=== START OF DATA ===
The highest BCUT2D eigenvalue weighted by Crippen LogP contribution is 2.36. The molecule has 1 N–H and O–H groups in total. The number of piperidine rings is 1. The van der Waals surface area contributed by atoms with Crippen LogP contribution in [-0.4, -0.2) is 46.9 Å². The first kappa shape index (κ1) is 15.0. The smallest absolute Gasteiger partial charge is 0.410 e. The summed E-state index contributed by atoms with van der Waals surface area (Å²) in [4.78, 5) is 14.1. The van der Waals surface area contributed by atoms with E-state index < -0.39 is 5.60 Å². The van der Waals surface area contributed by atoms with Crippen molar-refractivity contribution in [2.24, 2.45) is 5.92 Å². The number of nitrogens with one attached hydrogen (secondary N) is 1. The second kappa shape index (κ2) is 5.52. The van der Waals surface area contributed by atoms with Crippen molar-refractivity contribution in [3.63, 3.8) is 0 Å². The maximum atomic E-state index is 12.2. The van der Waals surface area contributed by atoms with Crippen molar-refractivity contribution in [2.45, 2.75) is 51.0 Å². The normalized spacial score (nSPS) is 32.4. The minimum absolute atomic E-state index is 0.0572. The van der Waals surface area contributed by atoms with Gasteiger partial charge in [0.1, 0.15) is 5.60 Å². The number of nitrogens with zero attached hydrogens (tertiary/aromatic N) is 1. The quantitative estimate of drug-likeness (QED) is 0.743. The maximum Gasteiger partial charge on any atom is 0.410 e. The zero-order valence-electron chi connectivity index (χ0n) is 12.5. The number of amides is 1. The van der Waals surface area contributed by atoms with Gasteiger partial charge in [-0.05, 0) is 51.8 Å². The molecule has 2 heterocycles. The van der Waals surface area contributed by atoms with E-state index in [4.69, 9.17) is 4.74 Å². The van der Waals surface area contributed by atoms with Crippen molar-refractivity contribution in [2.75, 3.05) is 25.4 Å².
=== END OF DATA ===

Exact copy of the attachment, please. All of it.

The highest BCUT2D eigenvalue weighted by Crippen LogP contribution is 2.36. The molecule has 1 N–H and O–H groups in total. The number of piperidine rings is 1. The van der Waals surface area contributed by atoms with Crippen LogP contribution in [-0.4, -0.2) is 46.9 Å². The first kappa shape index (κ1) is 15.0. The smallest absolute Gasteiger partial charge is 0.410 e. The summed E-state index contributed by atoms with van der Waals surface area (Å²) in [4.78, 5) is 14.1. The van der Waals surface area contributed by atoms with E-state index < -0.39 is 5.60 Å². The van der Waals surface area contributed by atoms with Crippen molar-refractivity contribution in [2.24, 2.45) is 5.92 Å². The number of nitrogens with one attached hydrogen (secondary N) is 1. The second kappa shape index (κ2) is 5.52. The van der Waals surface area contributed by atoms with Crippen molar-refractivity contribution in [3.63, 3.8) is 0 Å². The maximum atomic E-state index is 12.2. The van der Waals surface area contributed by atoms with Crippen molar-refractivity contribution in [2.45, 2.75) is 51.0 Å². The normalized spacial score (nSPS) is 32.4. The minimum absolute atomic E-state index is 0.0572. The van der Waals surface area contributed by atoms with Gasteiger partial charge in [0.1, 0.15) is 5.60 Å². The number of nitrogens with zero attached hydrogens (tertiary/aromatic N) is 1. The quantitative estimate of drug-likeness (QED) is 0.743. The maximum Gasteiger partial charge on any atom is 0.410 e. The zero-order valence-electron chi connectivity index (χ0n) is 12.5. The number of amides is 1. The van der Waals surface area contributed by atoms with Gasteiger partial charge in [-0.05, 0) is 51.8 Å². The molecule has 2 heterocycles. The van der Waals surface area contributed by atoms with E-state index in [4.69, 9.17) is 4.74 Å². The van der Waals surface area contributed by atoms with Crippen molar-refractivity contribution in [2.75, 3.05) is 25.4 Å².